I flew to Orange County last week to teach a Mission Increase workshop. Ended up sitting next to a guy who saw the book I was reading, which led to a conversation in which we discovered we both were involved with charitable foundations–me with MIF, and him as a board member on three family foundations in Long Beach.
When I learned that his family foundations were interested and involved in giving money to alleviate homelessness, the conversation leaped to an even higher level of engagement. I told him about my time with the Los Angeles Mission and how that led to helping rescue missions across the United States.
“Well, then, maybe you know,” he ventured. “What is the solution to homelessness?”
He explained how in his day job as a Long Beach-based lobbyist he personally encountered a large number of homeless people, and how for years he had been personally and deeply vexed over the question, “How can we really–really–solve this problem?”
“So the homeless shelters that you fund,” I replied. “What do they tell you is the solution?”
He chuckled. “They always tell me that the solution is their particular program…and then the next year they tell me how the problem is getting worse!”
The longer we talked, the more passionate and adamant the man became about how he wanted to do more than just write a check to pay for a program. “I have no doubt these programs do good,” he admitted. “But I want to do more than just good. Good is just a drop in the bucket. You mean to tell me that no one knows what it’s going to take to solve this problem?”
Kevin Salwen, author of The Power of Half, makes a similar point. You’ll recall that this is the book I keep pestering you to read about the Atlanta family that sold its home and then gave half the proceeds to alleviate hunger in Africa.
There’s a great section in the book about when the family goes to New York City to hear proposals from four nonprofits on how to spend the money. Salwen describes each of the nonprofits’ approaches in detail, and it’s truly mandatory reading for nonprofits, as we really have no idea how we come across to donors most of the time.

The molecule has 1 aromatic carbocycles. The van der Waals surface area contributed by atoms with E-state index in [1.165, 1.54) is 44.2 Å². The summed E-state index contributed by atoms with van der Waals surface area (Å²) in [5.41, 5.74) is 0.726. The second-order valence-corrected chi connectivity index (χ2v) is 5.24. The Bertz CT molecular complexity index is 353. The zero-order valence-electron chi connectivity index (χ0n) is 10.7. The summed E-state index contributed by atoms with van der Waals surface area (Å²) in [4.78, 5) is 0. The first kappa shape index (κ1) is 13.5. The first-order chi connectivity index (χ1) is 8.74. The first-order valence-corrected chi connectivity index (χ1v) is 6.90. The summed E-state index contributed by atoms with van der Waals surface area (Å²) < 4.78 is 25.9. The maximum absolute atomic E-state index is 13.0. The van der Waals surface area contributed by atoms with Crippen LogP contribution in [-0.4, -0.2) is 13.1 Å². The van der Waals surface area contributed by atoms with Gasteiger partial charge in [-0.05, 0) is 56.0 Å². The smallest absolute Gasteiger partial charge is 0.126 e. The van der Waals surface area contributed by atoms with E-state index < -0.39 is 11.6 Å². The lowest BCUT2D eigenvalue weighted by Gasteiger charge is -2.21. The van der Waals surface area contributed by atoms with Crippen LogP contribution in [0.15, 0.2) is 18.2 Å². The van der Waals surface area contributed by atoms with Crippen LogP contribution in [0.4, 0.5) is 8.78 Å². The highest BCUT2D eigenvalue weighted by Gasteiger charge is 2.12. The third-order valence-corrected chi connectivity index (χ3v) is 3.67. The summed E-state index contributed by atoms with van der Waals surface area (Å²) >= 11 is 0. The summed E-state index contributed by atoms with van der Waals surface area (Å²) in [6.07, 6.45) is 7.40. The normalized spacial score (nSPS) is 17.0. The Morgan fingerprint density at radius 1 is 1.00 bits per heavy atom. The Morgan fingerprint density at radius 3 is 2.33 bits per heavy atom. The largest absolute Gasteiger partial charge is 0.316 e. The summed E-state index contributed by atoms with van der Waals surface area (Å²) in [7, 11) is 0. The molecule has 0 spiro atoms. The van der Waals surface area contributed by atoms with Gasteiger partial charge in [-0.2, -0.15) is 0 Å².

Salwen is particularly intrigued by The Hunger Project and its executive director, Joan Holmes. As he narrates Holmes’ own personal journey and how she became involved in the issue of hunger, he shares a paragraph that is electrifying in light of this discussion we’ve been having about donors and their new adventures in giving:
As Holmes probed [the approaches to hunger alleviation used by the United Nations and the other NGOs that existed before The Hunger Project was founded], she became even more aghast at the way the developed world approached poverty in the less developed world. First, there was no belief that hunger could be ended; it was seen as a problem that could be relieved in some places, but not ended. When the Hunger Project announced that it believed world hunger could be defeated, even other aid organizations objected, Holmes recalls.
Several points here:
- Donors want to think, reflect, discuss, and hash through the thorny cause-related problems that we nonprofits think, reflect, discuss, and hash through, too. They do not want us to hand them the problem and the solution…especially when the solution is, “Send us more money to fund our program!”
- It’s sad and sobering that nonprofits become more and more driven to fund our programs at the same time that donors are the ones who are becoming more and more driven to actually want to understand and solve the problems that our programs are supposed to address.
- Lest this sound like silly idealism and naivete on the part of donors (in contrast to nonprofits’ superior understanding and steely-eyed hard-nosed pragmatism), consider this quote from Kevin Salwen and then let me know how superior and pragmatic our approach is:
I was born in 1958. In my lifetime the Western world has shelled out over $2.3 trillion to aid less-developed countries–with about one third of the funds going to Africa, health, and education. Two point three trillion dollars. A two, a three, and eleven zeroes. That works out to about a hundred years of Kenya’s total domestic product. Or, taking [his daughter] Hannah’s concept of flying hamburgers over there, the West could have fed Africa’s nearly 1 billion people a McDonald’s double cheeseburger each day for more than six and a half years (assuming the sandwich was on the dollar menu).
It would be laughable if human lives and serious money weren’t at stake. Listen to this: despite the breathtaking flow of funds for clean water, health care, and food, a United Nations study shows that the average poor person in sub-Saharan Africa now lives on seventy-three cents a day–less than in 1973. All that aid, and people are actually worse off. The conclusion is unassailable: we have poured most, if not all, of that $2.3 trillion down the (nonflushable) toilet.
Here’s the great thing about donors: They don’t have to be–and don’t want to be–shills for organizations or programs. They’re just passionate to solve problems. And they’re ready to think, research, and hope.
Great partners…if we just permit them to be.